Here’s the second entry in our writing competition! This piece comes from Fred Holmes and is entitled ‘It’s Not So Grim Up North!’.
As I stood outside my local Triumph dealer proudly posing for the customary photo in front of my shiny Phantom black Tiger 800 my head was full of dreams of the great adventures that lay ahead, Southern France, the Gobi desert, maybe even the Urals? After 7 years on a Harley I wanted a bike I could actually ride as I saw myself leaning into corners before blasting my way out like a bat out of hell, but so far the best my Sportster could muster was a slight kink in the road on the way to Costa.
My wife wouldn’t allow me to leave the country on the grounds that up until now I had been unable to fry an egg without assistance so might well starve to death, but she did however concede to a 5 day excursion up north provided I promised to be in bed by ten.
It was late March and time for me to leave the leafy suburbs of Surrey for the untamed wilderness of the Lake District. The weather forecast was good so I set off at 5.30am with the belief that aside from good looks, skill, and a few million quid, Ewan Macgregor had nothing on me. By 6am I was beginning to believe that he might well have had better kit as well. It was so cold the brass monkeys were advertising for welders and I was cursing my decision to forego the heated grips in favour of some show-off black anodised aluminium levers, but it hadn’t been that cold in the showroom! I ended up pulling into a petrol station and donning a pair of polythene gloves beneath my ‘winter’ ones in order to delay the cold from freezing my fingers to the handle bars a little while longer.
2 hours later though the sun was rising over Manchester and I was starting to believe I may well survive without losing any digits to frost bite after all, and those shiny short levers didn’t look so bad after all. By eleven I was bathed in sunshine and in such a good mood I rode straight up the M6 to Penrith for lunch. I dismounted my new steed with nothing more than tingling fingers and only a hint of backache and numb bum as I headed for the nearest café. Suitably refreshed I headed to a hill to take in the view of the town below before I left. I saw a good spot and turned sharp left and parked on a camber facing up hill. The view duly observed I jumped back on and started to back pedal down the hill turning the bike as I went. Half a second later the bike was lying on its side and I was lying next to it only a little farther down the hill. When I first considered buying a Triumph this was not the image I was looking to achieve as I pondered my options on the showroom floor. It was pretty obvious that having just undergone two hip replacements I was going to have to confess my faux pas to at least one person in order to get riding again. Fortunately no spectators witnessed my fall from grace which, whilst easier on the ego, was not so good for getting the bike up. I walked down the hill until I saw some burly young Northern farmer type doing macho stuff on a tractor and reckoned he would like nothing more than to pick up a bike for a fat soft southern ninny like me with only a hint of a smile on his face. I was right. The status quo suitably restored and little damage done thanks to the panniers, I was soon on my way to Ashness Bridge near Keswick whereupon I intended to lick my wounds of pride in total solitude.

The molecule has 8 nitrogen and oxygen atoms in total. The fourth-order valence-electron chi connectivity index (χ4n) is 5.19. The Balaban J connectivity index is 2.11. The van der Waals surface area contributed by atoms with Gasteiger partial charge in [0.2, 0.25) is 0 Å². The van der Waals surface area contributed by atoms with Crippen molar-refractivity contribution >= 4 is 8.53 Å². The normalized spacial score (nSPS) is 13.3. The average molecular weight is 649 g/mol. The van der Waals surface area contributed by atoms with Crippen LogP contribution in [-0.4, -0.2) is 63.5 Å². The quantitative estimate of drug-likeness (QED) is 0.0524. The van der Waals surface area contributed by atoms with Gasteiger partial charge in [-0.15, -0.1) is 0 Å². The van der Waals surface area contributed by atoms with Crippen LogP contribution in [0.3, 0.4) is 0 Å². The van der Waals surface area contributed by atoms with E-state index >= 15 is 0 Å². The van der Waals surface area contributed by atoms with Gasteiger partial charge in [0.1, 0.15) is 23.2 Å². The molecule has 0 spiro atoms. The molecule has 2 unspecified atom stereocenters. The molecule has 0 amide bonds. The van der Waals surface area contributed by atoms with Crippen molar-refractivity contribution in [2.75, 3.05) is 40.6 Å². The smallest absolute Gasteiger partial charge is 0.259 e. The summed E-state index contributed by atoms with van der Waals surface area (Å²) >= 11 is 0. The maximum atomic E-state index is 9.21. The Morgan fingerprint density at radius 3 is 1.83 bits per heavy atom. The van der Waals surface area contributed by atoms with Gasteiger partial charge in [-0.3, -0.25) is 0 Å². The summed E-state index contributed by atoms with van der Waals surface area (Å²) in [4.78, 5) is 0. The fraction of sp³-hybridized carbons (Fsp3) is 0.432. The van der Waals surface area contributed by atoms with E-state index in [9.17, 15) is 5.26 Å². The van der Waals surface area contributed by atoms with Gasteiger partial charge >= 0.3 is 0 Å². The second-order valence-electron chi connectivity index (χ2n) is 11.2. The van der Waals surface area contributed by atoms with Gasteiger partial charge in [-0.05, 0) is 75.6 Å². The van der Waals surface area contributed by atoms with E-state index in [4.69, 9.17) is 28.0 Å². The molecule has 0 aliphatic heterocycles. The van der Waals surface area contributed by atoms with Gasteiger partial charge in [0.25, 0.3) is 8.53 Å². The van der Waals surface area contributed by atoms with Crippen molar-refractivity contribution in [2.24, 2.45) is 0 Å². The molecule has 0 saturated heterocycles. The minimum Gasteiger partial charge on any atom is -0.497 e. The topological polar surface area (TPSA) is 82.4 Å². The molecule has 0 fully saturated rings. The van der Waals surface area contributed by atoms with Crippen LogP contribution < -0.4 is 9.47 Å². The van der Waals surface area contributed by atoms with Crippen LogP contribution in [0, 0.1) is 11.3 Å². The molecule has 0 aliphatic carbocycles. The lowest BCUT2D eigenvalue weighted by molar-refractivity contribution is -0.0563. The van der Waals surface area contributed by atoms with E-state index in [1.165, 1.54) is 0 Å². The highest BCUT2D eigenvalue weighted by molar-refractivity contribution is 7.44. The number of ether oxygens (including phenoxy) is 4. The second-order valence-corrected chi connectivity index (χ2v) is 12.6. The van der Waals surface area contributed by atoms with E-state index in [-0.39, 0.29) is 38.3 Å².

Along the A66 to Keswick I diverted off to Castlerigg Stone Circle and by the time I’d parked the bike and walked into the field and was completely alone amongst these ancient stones and outstanding views. I don’t think I’d ever been to the lakes before in such marvellous weather and it certainly added to the natural beauty of the hills and mountains that engulf this ancient monument. It was a truly magical and enchanting experience to be surrounded by one of God’s masterly paintings, and to hear nothing but the all too rare sound of silence.
The ascent to Ashness Bridge is not for the faint-hearted, and certainly not for novice bikers such is the steep incline and narrow twists and I would only attempt it on a bike in the finest of conditions, but the pay-off is more than worth it for those who do, and fortunately today was such a day. The views back down to Derwentwater are amongst the finest in all of England, and it is here that you can start to appreciate why the poets so loved the outstanding rocky grandeur of the lakes.